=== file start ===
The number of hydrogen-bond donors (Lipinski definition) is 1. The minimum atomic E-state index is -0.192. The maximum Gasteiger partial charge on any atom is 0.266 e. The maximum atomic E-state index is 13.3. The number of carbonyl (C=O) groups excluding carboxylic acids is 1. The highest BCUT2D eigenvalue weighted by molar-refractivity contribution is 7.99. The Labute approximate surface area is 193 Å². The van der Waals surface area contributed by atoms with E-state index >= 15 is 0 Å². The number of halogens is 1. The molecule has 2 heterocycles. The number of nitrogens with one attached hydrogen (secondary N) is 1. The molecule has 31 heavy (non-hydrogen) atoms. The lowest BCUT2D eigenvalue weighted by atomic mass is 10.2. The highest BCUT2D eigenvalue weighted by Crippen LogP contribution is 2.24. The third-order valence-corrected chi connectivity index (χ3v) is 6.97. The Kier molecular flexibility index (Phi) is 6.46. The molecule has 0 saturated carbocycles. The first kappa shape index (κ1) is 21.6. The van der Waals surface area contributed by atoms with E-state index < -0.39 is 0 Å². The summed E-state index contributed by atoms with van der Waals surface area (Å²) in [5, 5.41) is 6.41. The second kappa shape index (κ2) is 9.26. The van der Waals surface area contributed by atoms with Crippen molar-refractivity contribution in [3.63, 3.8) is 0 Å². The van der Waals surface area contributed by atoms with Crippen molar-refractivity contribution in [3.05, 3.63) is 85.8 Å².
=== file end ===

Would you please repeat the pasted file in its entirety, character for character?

The number of hydrogen-bond donors (Lipinski definition) is 1. The minimum atomic E-state index is -0.192. The maximum Gasteiger partial charge on any atom is 0.266 e. The maximum atomic E-state index is 13.3. The number of carbonyl (C=O) groups excluding carboxylic acids is 1. The highest BCUT2D eigenvalue weighted by molar-refractivity contribution is 7.99. The Labute approximate surface area is 193 Å². The van der Waals surface area contributed by atoms with E-state index >= 15 is 0 Å². The number of halogens is 1. The molecule has 2 heterocycles. The number of nitrogens with one attached hydrogen (secondary N) is 1. The molecule has 31 heavy (non-hydrogen) atoms. The lowest BCUT2D eigenvalue weighted by atomic mass is 10.2. The highest BCUT2D eigenvalue weighted by Crippen LogP contribution is 2.24. The third-order valence-corrected chi connectivity index (χ3v) is 6.97. The Kier molecular flexibility index (Phi) is 6.46. The molecule has 0 saturated carbocycles. The first kappa shape index (κ1) is 21.6. The van der Waals surface area contributed by atoms with E-state index < -0.39 is 0 Å². The summed E-state index contributed by atoms with van der Waals surface area (Å²) in [5, 5.41) is 6.41. The second kappa shape index (κ2) is 9.26. The van der Waals surface area contributed by atoms with Crippen molar-refractivity contribution in [3.63, 3.8) is 0 Å². The van der Waals surface area contributed by atoms with Crippen molar-refractivity contribution in [3.05, 3.63) is 85.8 Å².